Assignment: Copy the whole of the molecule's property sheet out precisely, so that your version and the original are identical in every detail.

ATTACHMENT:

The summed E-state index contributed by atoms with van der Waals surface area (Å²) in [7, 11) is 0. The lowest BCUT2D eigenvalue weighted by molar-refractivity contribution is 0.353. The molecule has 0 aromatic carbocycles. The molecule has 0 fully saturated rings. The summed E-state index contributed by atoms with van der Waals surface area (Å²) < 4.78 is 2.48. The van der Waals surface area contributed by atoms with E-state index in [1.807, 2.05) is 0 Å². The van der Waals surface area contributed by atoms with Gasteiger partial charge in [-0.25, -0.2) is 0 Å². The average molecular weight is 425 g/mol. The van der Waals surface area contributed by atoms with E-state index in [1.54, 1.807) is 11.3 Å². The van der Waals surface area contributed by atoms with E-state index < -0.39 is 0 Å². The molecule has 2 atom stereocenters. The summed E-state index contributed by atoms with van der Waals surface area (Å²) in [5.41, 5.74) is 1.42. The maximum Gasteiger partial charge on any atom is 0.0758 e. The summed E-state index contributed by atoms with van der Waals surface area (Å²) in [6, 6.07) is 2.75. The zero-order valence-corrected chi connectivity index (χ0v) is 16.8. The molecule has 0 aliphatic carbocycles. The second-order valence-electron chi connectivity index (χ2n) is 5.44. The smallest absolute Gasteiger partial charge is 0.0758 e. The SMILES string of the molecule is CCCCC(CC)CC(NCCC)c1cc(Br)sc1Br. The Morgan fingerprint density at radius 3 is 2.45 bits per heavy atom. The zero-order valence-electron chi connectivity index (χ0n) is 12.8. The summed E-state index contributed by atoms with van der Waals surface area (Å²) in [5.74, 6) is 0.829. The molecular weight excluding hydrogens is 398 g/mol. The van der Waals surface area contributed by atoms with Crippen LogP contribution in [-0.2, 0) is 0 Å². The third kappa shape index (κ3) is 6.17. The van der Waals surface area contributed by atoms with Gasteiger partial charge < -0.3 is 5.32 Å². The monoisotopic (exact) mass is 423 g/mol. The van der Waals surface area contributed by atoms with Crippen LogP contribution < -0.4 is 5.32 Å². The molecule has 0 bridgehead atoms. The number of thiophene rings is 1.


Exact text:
The summed E-state index contributed by atoms with van der Waals surface area (Å²) in [7, 11) is 0. The lowest BCUT2D eigenvalue weighted by molar-refractivity contribution is 0.353. The molecule has 0 aromatic carbocycles. The molecule has 0 fully saturated rings. The summed E-state index contributed by atoms with van der Waals surface area (Å²) < 4.78 is 2.48. The van der Waals surface area contributed by atoms with E-state index in [1.807, 2.05) is 0 Å². The van der Waals surface area contributed by atoms with Gasteiger partial charge in [-0.25, -0.2) is 0 Å². The average molecular weight is 425 g/mol. The van der Waals surface area contributed by atoms with E-state index in [1.54, 1.807) is 11.3 Å². The van der Waals surface area contributed by atoms with E-state index < -0.39 is 0 Å². The molecule has 2 atom stereocenters. The summed E-state index contributed by atoms with van der Waals surface area (Å²) in [5.41, 5.74) is 1.42. The maximum Gasteiger partial charge on any atom is 0.0758 e. The summed E-state index contributed by atoms with van der Waals surface area (Å²) in [6, 6.07) is 2.75. The zero-order valence-corrected chi connectivity index (χ0v) is 16.8. The molecule has 0 aliphatic carbocycles. The second-order valence-electron chi connectivity index (χ2n) is 5.44. The smallest absolute Gasteiger partial charge is 0.0758 e. The SMILES string of the molecule is CCCCC(CC)CC(NCCC)c1cc(Br)sc1Br. The Morgan fingerprint density at radius 3 is 2.45 bits per heavy atom. The zero-order valence-electron chi connectivity index (χ0n) is 12.8. The summed E-state index contributed by atoms with van der Waals surface area (Å²) in [5.74, 6) is 0.829. The molecular weight excluding hydrogens is 398 g/mol. The van der Waals surface area contributed by atoms with Crippen LogP contribution in [-0.2, 0) is 0 Å². The third kappa shape index (κ3) is 6.17. The van der Waals surface area contributed by atoms with Gasteiger partial charge < -0.3 is 5.32 Å². The monoisotopic (exact) mass is 423 g/mol. The van der Waals surface area contributed by atoms with Crippen LogP contribution < -0.4 is 5.32 Å². The molecule has 0 bridgehead atoms. The number of thiophene rings is 1.